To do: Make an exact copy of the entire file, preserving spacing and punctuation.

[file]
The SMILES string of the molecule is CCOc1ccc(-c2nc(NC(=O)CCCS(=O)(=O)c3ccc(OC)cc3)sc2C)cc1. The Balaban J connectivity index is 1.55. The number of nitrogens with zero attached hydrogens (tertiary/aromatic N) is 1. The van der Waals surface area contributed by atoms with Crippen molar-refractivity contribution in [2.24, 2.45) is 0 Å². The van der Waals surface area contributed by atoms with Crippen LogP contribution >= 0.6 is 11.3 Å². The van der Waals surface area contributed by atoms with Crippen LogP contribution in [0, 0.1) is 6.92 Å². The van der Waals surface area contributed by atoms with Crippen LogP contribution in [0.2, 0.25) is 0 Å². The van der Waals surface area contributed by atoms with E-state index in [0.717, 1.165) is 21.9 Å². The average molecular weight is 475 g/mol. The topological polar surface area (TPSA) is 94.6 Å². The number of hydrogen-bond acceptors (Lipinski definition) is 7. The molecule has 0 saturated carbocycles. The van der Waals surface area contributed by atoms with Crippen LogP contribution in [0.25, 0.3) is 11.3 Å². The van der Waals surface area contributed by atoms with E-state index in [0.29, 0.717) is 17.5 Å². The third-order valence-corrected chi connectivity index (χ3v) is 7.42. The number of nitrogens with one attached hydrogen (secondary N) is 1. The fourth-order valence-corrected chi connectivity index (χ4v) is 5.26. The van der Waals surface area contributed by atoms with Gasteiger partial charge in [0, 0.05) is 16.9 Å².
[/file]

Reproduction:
The SMILES string of the molecule is CCOc1ccc(-c2nc(NC(=O)CCCS(=O)(=O)c3ccc(OC)cc3)sc2C)cc1. The Balaban J connectivity index is 1.55. The number of nitrogens with zero attached hydrogens (tertiary/aromatic N) is 1. The van der Waals surface area contributed by atoms with Crippen molar-refractivity contribution in [2.24, 2.45) is 0 Å². The van der Waals surface area contributed by atoms with Crippen LogP contribution >= 0.6 is 11.3 Å². The van der Waals surface area contributed by atoms with Crippen LogP contribution in [0, 0.1) is 6.92 Å². The van der Waals surface area contributed by atoms with Crippen LogP contribution in [0.2, 0.25) is 0 Å². The van der Waals surface area contributed by atoms with E-state index in [0.717, 1.165) is 21.9 Å². The average molecular weight is 475 g/mol. The topological polar surface area (TPSA) is 94.6 Å². The number of hydrogen-bond acceptors (Lipinski definition) is 7. The molecule has 0 saturated carbocycles. The van der Waals surface area contributed by atoms with Crippen LogP contribution in [0.25, 0.3) is 11.3 Å². The van der Waals surface area contributed by atoms with E-state index in [0.29, 0.717) is 17.5 Å². The third-order valence-corrected chi connectivity index (χ3v) is 7.42. The number of nitrogens with one attached hydrogen (secondary N) is 1. The fourth-order valence-corrected chi connectivity index (χ4v) is 5.26. The van der Waals surface area contributed by atoms with Gasteiger partial charge in [0, 0.05) is 16.9 Å².